Saturday, December 17, 2016

Norman Lewis at Chicago Cultural Center

March on Washington, 1965

Procession: The Art of Norman Lewis at the Chicago Cultural Center


Like many American artists of his generation, Norman Lewis (1909-1979) began with social realism in the 1930’s and switched to Abstract Expression after the war. As the artist once wrote  “the development of one’s aesthetic  abilities suffers by an emphasis on social conflict – the content of creative painting develops automatically with the choice of forms and colors, for the combination of composition and color is the content.. “ Yet this retrospective serves best as a chronicle of social conflict.   “Police Beating” (1943) is the most compelling image in the show,  and not just because the subject is as relevant as ever.  Taking an aerial view, as he would throughout his career,  Lewis presents a fallen black man beaten bloody by a white cop while another white man grins and a third stops to take a look.  It ironically meshes horrific subject matter with the pleasant color graphics of a Sunday newspaper’s comic strip.


Apparently it was Post-war Jazz that inspired Lewis to work with  Abstract Expression.   Be-Bop was the most dynamic eruption of  spontaneous  improvisation America had ever seen, and it was born in Lewis’s African American community of  New York.  Obviously Lewis identified with the musicians who stood up on stage and blew with all the pent up emotion they could muster. His paintings share the intensity of  great jazz solos,  but his compositions are not especially melodic,  pursuing   diversity of mark making more than unity of design.  They are not appealing, but once you enter them, the possibility for exploration among the details seems endless.



Among other painters of the period, Lewis drew closer to the delicate ambivalence of Wolfgang Paalen than the heroic display of Gorky or DeKooning.  Paalen had introduced a technique of fumage (candle smoke ) to create the kind of blurry,  nebulous form that Lewis would use in contrast to the  sharp edges and calligraphic marks that straddle the threshold of recognizability.   As suggested by the title of one of his pieces from 1948, “Rhododendrons in Winter”, many of his pieces  from that time depict a kind of somber, resilient faith and melancholy defiance.


But his spirit was raised, in both anger and hope, as he entered the 1960’s and the quickening of the Civil Rights Movement.  The strongest piece from this period is “American Totem” of 1960.  It’s title recalls a famous essay by Paalen (“Totem Art”, 1943) while its white on black image resembles the hooded garb of the Klu Klux Klan.  As history progressed, Lewis’s field of expressive marks began to resemble crowds and processions of people on the march. Eventually his gatherings were clearly celebratory, as in “New World Acoming” (1971) and “Aurora Borealis” (1976)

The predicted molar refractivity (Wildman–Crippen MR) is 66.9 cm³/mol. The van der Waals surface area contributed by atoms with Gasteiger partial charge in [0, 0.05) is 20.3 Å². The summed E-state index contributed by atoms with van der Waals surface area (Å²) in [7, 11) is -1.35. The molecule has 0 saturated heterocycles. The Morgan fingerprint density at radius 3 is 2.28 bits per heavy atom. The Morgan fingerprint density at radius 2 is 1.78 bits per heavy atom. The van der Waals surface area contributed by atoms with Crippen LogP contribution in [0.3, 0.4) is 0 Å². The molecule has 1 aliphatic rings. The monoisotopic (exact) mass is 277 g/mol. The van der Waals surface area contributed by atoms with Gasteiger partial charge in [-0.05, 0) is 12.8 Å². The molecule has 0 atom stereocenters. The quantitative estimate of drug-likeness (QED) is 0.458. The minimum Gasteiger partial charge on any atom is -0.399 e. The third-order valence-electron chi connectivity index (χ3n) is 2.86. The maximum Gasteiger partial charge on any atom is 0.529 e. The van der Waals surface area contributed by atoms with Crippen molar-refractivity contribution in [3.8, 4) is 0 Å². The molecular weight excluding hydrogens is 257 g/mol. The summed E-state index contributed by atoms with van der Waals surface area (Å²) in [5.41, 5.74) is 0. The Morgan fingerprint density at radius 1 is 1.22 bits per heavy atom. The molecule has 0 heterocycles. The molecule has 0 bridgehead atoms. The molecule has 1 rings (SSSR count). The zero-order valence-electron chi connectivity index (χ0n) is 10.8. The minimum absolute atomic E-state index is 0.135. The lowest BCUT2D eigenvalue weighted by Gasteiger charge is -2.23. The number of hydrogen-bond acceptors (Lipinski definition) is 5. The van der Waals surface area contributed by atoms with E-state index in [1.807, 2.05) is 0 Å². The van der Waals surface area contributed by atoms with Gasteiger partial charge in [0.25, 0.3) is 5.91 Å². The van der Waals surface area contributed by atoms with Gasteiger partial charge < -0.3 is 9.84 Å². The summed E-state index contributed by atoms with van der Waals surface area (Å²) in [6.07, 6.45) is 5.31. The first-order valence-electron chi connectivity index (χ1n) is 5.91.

Outside the context of African American history, the paintings of Norman Lewis are well made, but not exceptional.  His talents lay more with calligraphy. As he once wrote: “The whole thing in a sense became calligraphy, which made me pay more attention to Chinese Art--- everybody going someplace and nobody getting anywhere”  That’s a good description of any art practice that focuses on discrete elements of detail.  Lewis’s details are comparable to the Chinese characters of the great 11th Century calligrapher, Su Shi.  And his work is all the more remarkable for having originated from his own life rather than a tradition that was already a thousand years old. 

Police Beating, 1943

Jazz Musicians, 1947

Too Much Aspiration, 1947

Rhododendrons in Winter, 1948

American Totem, 1960

Aurora Borealis, 1976

Aurora Borealis (detail)


Su Shi, "Cold Food Observance" (detail), (1084-1086)


Regarding other reviews of this show:

Stan Mir reviewed the Norman Lewis exhibit at the Pennsylvania Academy of Fine Arts for Hyperallergic.  He questions why Lewis has never been included in surveys of Abstract  Expressionism, even though he was friends with Ad Reinhardt and was photographed with some of the other players.  Apparently he has not noticed that Lewis' paintings look very different. Not every abstract and expressive painting made in  that time and place belongs to the New York  school.

Stephen F. Eisenman reviewed the Chicago Cultural Center show for New City.   He has picked up the melancholy mood of Lewis' work  from the forties but apparently missed the celebratory works from the 1960's and 1970's.


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